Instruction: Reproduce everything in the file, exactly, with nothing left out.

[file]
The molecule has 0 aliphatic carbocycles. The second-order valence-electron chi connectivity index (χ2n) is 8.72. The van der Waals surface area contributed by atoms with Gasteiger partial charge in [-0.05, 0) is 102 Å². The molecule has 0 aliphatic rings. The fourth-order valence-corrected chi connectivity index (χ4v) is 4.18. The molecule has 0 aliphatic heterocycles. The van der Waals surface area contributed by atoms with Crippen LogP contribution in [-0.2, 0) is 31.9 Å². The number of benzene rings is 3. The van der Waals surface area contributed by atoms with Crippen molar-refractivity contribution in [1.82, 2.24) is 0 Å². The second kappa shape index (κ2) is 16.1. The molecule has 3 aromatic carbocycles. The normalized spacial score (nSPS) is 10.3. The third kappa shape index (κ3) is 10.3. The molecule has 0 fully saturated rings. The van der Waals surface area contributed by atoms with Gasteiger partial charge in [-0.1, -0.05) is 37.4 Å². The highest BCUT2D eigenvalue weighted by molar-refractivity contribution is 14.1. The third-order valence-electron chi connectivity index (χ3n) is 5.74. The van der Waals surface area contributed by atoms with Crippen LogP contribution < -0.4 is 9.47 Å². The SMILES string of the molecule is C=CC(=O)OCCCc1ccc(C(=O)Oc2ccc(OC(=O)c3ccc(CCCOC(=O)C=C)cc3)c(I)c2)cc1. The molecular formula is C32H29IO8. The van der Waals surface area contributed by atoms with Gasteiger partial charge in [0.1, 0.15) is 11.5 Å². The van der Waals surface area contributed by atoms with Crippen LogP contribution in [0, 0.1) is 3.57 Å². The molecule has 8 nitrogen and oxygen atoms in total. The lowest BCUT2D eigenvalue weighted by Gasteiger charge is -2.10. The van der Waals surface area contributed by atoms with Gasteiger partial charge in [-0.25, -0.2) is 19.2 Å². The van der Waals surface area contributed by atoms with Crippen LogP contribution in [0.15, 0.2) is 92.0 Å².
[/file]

The molecule has 0 aliphatic carbocycles. The second-order valence-electron chi connectivity index (χ2n) is 8.72. The van der Waals surface area contributed by atoms with Gasteiger partial charge in [-0.05, 0) is 102 Å². The molecule has 0 aliphatic rings. The fourth-order valence-corrected chi connectivity index (χ4v) is 4.18. The molecule has 0 aliphatic heterocycles. The van der Waals surface area contributed by atoms with Crippen LogP contribution in [-0.2, 0) is 31.9 Å². The number of benzene rings is 3. The van der Waals surface area contributed by atoms with Crippen molar-refractivity contribution in [1.82, 2.24) is 0 Å². The second kappa shape index (κ2) is 16.1. The molecule has 3 aromatic carbocycles. The normalized spacial score (nSPS) is 10.3. The third kappa shape index (κ3) is 10.3. The molecule has 0 fully saturated rings. The van der Waals surface area contributed by atoms with Gasteiger partial charge in [-0.1, -0.05) is 37.4 Å². The highest BCUT2D eigenvalue weighted by molar-refractivity contribution is 14.1. The third-order valence-electron chi connectivity index (χ3n) is 5.74. The van der Waals surface area contributed by atoms with Crippen LogP contribution < -0.4 is 9.47 Å². The SMILES string of the molecule is C=CC(=O)OCCCc1ccc(C(=O)Oc2ccc(OC(=O)c3ccc(CCCOC(=O)C=C)cc3)c(I)c2)cc1. The molecular formula is C32H29IO8. The van der Waals surface area contributed by atoms with Gasteiger partial charge in [0.1, 0.15) is 11.5 Å². The van der Waals surface area contributed by atoms with Crippen LogP contribution in [0, 0.1) is 3.57 Å². The molecule has 8 nitrogen and oxygen atoms in total. The lowest BCUT2D eigenvalue weighted by Gasteiger charge is -2.10. The van der Waals surface area contributed by atoms with Gasteiger partial charge in [-0.25, -0.2) is 19.2 Å². The van der Waals surface area contributed by atoms with Crippen LogP contribution in [0.15, 0.2) is 92.0 Å².